The Reluctant Rohingyas

The Rohingyas are around a million Bengali-speaking people who used to live in Rakhine state in Burma – until late last year. Then the Burmese army attacked them, claiming they were illegal immigrants. Thousands were killed, tens of thousands were raped, their villages were burned – and at least 700,000 of them are now in refugee camps across the border in Bangladesh.

The United Nations has described these Burmese actions as ‘ethnic cleansing’, ‘crimes against humanity’ and ‘genocide’, but the Burmese army denies any wrong-doing. So does its civilian political partner, ‘Special Counsellor’ Aung San Suu Kyi. (Remember her? She used to be a secular saint.)

Bangladesh doesn’t want all these refugees, most of whom have no ties with the country although they speak Bengali, so last month it made a deal with Burma to send them back. But Burma doesn’t really want them back either. If it did, why would it have bothered to drive them out in the first place?

The United Nations has no part in this great ‘repatriation’, nor any of the NGOs either. It was a private deal between Bangladesh and Burma, and the Burmese army knew perfectly well that the refugees would be too terrified to go back. Agreeing to take them back just made the generals who planned the atrocity look a little less vile.

The Bangladeshi authorities fell for it, and chose 2,200 Rohingya refugees to go back in the first contingent. The Rohingyas weren’t fooled, and most of them immediately went into hiding, changing camps or fleeing into the woods.

A loudspeaker truck went around the sprawling Unchiprang camp near Cox’s Bazar last week imploring the ‘approved’ refugees to come out. “We have six buses here. We have trucks. We have food. We want to offer everything to you.” But nobody stepped forward, and the crowd chanted “We won’t go.”

The Rohingya won’t go back because they are quite understandably afraid for their lives. It wasn’t just the army but their own non-Muslim neighbours who turned on them and took part in the slaughter. If you are recalling images of the massacres and expulsions of Bosnian Muslims by the Bosnian Serbs in the 1990s, you are absolutely right. It’s happening again, and again nobody is doing anything effective to stop it.

How did it come to this? All the South-East Asian countries contain minority groups, but Burma takes it to extremes. Bamars (ethnic ‘Burmese’) account for two-thirds of the population, but there are eight other recognised ethnic groups, most with their own language or languages. And there are the Rohingya, who were stripped of their citizenship by Burma’s military dictatorship in 1982.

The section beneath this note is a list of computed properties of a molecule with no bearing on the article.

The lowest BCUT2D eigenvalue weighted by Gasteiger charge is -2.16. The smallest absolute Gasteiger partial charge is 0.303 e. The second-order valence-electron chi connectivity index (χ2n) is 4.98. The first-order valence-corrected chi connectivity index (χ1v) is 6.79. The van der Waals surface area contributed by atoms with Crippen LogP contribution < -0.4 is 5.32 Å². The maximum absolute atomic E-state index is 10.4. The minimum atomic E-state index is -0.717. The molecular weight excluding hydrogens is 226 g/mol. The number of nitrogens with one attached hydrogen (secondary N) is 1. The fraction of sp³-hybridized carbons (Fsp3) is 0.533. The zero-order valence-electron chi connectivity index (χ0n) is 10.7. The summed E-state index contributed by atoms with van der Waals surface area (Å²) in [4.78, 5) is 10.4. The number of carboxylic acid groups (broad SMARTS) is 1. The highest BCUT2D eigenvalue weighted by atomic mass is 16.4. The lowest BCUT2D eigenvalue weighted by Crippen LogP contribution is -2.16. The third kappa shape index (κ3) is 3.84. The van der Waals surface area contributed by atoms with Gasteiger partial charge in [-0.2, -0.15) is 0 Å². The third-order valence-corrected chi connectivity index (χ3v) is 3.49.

Why them? They were only 2 percent of Burma’s population, they were a minority even in Rakhine state (formerly Arakan) where they almost all lived, and they never did any harm to the majority. They are, however, Muslims, and the Buddhist majority in Burma is paranoid about Muslims.

It goes back a long way. Buddhism once dominated Asia from the Indian subcontinent to Indonesia, but it has been in retreat for a long time. First Hinduism made a comeback in India, and then Arab conquerors brought Islam to north-western India.

Islamised Central Asian conquerors spread Islam as far east as Bengal, and finally Malay traders carried it throughout the Indonesian archipelago. The only Buddhist-majority countries left in Asia today are Burma, Thailand and Sri Lanka.

It’s not surprising, therefore, that Burmese Buddhists should feel their faith is jeopardised by the presence of even a single million Muslims – especially if rabble-rousing Buddhist monks advance their careers by preaching fear and hatred.

It’s also utterly irrational and reprehensible. The Rohingya are just as Burmese, in the broader sense, as any of the recognised minorities. The first Bengali-speaking Muslims arrived in Rakhine state in the 15th century as soldiers helping an exiled king regain his throne. The last significant wave of immigration was in the 19th and early 20th centuries.

It’s now the 21st century, and there is no excuse for what the Burmese army has done: to understand all is NOT to forgive all. Neither is there any excuse for Nobel Peace Prize winner Aung San Suu Kyi.

Yes, she was trying to preserve a hard-won democratic opening that might close if she openly criticised the army. Moreover, the average Burmese heartily approves of what the army has done. (Shades of Serbia again.) But she is condoning and covering up a genocide. Shame on her.

So will they take her Nobel Prize away? Well, no, because it doesn’t matter what she does after she gets it, and she got it in 1991. As Olav Njoelstad, the secretary of the Norwegian Nobel Committee, said last year, the Prize “is awarded for some prize-worthy effort or achievement OF THE PAST.” Once you get it, you can commit any crime you want.
To shorten to 725 words, omit paragraphs 6 and 16. (“A loudspeaker…go”; and “So…want”